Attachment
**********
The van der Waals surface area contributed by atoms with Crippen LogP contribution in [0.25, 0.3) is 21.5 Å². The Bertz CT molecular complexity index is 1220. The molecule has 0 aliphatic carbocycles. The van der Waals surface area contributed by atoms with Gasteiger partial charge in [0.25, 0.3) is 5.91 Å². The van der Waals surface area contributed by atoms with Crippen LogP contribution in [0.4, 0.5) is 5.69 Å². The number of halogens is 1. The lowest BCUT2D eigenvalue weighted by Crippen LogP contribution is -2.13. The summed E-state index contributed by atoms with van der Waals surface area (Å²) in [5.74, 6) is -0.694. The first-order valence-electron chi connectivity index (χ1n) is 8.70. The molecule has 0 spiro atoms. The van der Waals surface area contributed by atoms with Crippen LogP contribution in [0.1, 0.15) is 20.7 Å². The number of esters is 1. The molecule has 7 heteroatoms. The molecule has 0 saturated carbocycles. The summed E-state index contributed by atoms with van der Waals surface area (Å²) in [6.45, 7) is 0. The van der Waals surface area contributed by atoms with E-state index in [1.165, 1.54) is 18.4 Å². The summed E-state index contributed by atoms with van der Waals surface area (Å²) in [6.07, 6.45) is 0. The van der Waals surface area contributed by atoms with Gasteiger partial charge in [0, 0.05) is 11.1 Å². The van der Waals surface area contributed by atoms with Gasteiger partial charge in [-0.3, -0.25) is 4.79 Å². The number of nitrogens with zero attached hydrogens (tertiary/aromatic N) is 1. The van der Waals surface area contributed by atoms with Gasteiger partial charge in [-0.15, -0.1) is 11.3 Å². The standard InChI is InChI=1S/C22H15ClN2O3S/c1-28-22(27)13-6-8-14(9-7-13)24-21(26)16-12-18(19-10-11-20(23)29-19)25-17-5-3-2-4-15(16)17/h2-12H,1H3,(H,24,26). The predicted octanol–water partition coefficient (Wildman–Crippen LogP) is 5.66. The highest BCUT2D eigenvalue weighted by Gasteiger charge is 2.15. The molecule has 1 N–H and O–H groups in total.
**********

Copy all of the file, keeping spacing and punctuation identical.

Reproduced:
The van der Waals surface area contributed by atoms with Crippen LogP contribution in [0.25, 0.3) is 21.5 Å². The Bertz CT molecular complexity index is 1220. The molecule has 0 aliphatic carbocycles. The van der Waals surface area contributed by atoms with Gasteiger partial charge in [0.25, 0.3) is 5.91 Å². The van der Waals surface area contributed by atoms with Crippen LogP contribution in [0.4, 0.5) is 5.69 Å². The number of halogens is 1. The lowest BCUT2D eigenvalue weighted by Crippen LogP contribution is -2.13. The summed E-state index contributed by atoms with van der Waals surface area (Å²) in [5.74, 6) is -0.694. The first-order valence-electron chi connectivity index (χ1n) is 8.70. The molecule has 0 spiro atoms. The van der Waals surface area contributed by atoms with Crippen LogP contribution in [0.1, 0.15) is 20.7 Å². The number of esters is 1. The molecule has 7 heteroatoms. The molecule has 0 saturated carbocycles. The summed E-state index contributed by atoms with van der Waals surface area (Å²) in [6.45, 7) is 0. The van der Waals surface area contributed by atoms with E-state index in [1.165, 1.54) is 18.4 Å². The summed E-state index contributed by atoms with van der Waals surface area (Å²) in [6.07, 6.45) is 0. The van der Waals surface area contributed by atoms with Gasteiger partial charge in [0, 0.05) is 11.1 Å². The van der Waals surface area contributed by atoms with Gasteiger partial charge in [-0.3, -0.25) is 4.79 Å². The number of nitrogens with zero attached hydrogens (tertiary/aromatic N) is 1. The van der Waals surface area contributed by atoms with Gasteiger partial charge in [-0.15, -0.1) is 11.3 Å². The standard InChI is InChI=1S/C22H15ClN2O3S/c1-28-22(27)13-6-8-14(9-7-13)24-21(26)16-12-18(19-10-11-20(23)29-19)25-17-5-3-2-4-15(16)17/h2-12H,1H3,(H,24,26). The predicted octanol–water partition coefficient (Wildman–Crippen LogP) is 5.66. The highest BCUT2D eigenvalue weighted by Gasteiger charge is 2.15. The molecule has 1 N–H and O–H groups in total.